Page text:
“Ontario recently announced that the province is implementing an enhanced response structure to COVID-19 that brings together a wide range of partners to strengthen and implement provincial and regional plans. The structure involves the creation of a number of tables – or expert teams – including a new Command Table that will serve as a single point of oversight. Senior leadership from across government and the health sector are now providing clear strategic direction to guide Ontario’s ongoing response to COVID-19. Through a Collaboration Table, stakeholders from the long-term care sector have the opportunity to provide valuable advice.
Our government has also recently instructed long-term care homes to begin active screening of staff, students, volunteers, visitors, residents moving into a long-term care home and residents returning to a long-term care home. These individuals will now be proactively checked for symptoms and asked about recent travel history and contacts.
Ontario’s commitment to the safety, quality of care and quality of life of long-term care home residents is safeguarded by regulations and requirements in the Long-Term Care Homes Act, 2007. Long-term care homes enforce rigorous provincial standards for all public health concerns, including outbreak management systems for detecting, managing, and controlling infectious disease outbreaks.”
The Inter-American Development Bank (IDB) said it is prepared to help countries throughout Latin America and the Caribbean cope with challenges posed by the pandemic, and can rapidly assign $2 billion for efforts to contain the pandemic and strengthen health services.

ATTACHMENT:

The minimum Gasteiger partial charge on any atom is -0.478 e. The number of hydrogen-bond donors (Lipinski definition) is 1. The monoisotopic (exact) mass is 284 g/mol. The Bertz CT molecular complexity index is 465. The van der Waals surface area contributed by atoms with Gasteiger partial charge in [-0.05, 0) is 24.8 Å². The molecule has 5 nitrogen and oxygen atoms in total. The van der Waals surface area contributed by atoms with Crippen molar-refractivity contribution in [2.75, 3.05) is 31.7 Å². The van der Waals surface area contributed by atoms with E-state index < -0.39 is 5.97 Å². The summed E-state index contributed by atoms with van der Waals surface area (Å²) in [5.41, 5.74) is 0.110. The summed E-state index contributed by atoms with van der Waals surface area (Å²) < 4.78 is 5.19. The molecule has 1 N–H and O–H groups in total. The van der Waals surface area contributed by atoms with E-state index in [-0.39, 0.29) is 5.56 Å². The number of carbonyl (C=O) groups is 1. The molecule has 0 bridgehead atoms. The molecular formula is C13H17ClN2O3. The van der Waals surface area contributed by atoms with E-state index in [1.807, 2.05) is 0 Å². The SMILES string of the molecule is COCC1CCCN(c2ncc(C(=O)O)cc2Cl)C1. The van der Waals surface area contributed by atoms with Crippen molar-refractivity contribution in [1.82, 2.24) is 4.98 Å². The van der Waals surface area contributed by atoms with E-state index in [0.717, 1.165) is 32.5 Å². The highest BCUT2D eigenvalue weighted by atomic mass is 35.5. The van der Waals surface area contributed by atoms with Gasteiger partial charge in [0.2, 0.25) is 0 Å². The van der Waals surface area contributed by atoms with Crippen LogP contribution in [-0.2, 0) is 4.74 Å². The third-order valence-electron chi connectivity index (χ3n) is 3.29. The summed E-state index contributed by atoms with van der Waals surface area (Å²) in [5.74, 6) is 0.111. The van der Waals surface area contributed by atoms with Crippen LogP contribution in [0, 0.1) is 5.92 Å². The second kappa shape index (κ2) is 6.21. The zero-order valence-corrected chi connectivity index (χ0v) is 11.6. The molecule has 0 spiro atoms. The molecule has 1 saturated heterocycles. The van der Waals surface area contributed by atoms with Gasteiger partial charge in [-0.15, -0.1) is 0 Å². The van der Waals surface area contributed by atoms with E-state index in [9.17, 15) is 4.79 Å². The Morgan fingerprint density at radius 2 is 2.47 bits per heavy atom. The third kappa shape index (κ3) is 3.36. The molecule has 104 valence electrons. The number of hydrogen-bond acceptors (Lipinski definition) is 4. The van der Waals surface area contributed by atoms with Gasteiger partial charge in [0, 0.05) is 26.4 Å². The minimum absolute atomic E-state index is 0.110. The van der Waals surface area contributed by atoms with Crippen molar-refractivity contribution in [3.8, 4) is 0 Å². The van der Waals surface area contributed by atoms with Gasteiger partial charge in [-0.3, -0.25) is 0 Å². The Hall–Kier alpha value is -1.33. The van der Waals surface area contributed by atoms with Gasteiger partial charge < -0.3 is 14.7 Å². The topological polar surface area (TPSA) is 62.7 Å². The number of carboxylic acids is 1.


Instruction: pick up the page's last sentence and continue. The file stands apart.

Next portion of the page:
“The IDB has up to $2 billion in resources that can be programmed to countries requesting support for disease monitoring, testing, and public health services. The Bank can also work with countries that have undisbursed loan balances to redirect resources to pandemic-response efforts. In addition, the IDB is studying the economic consequences of the pandemic in its member countries and is considering alternatives for providing resources to help them weather the mid- and long-term effects.”
WHO director-general on Wednesday emphasized that: “We have called every day for countries to take urgent and aggressive action. We have rung the alarm bell loud and clear. We cannot say this loudly enough or clearly enough or often enough: All countries can still change the course of this pandemic,” Ghebreyesus said.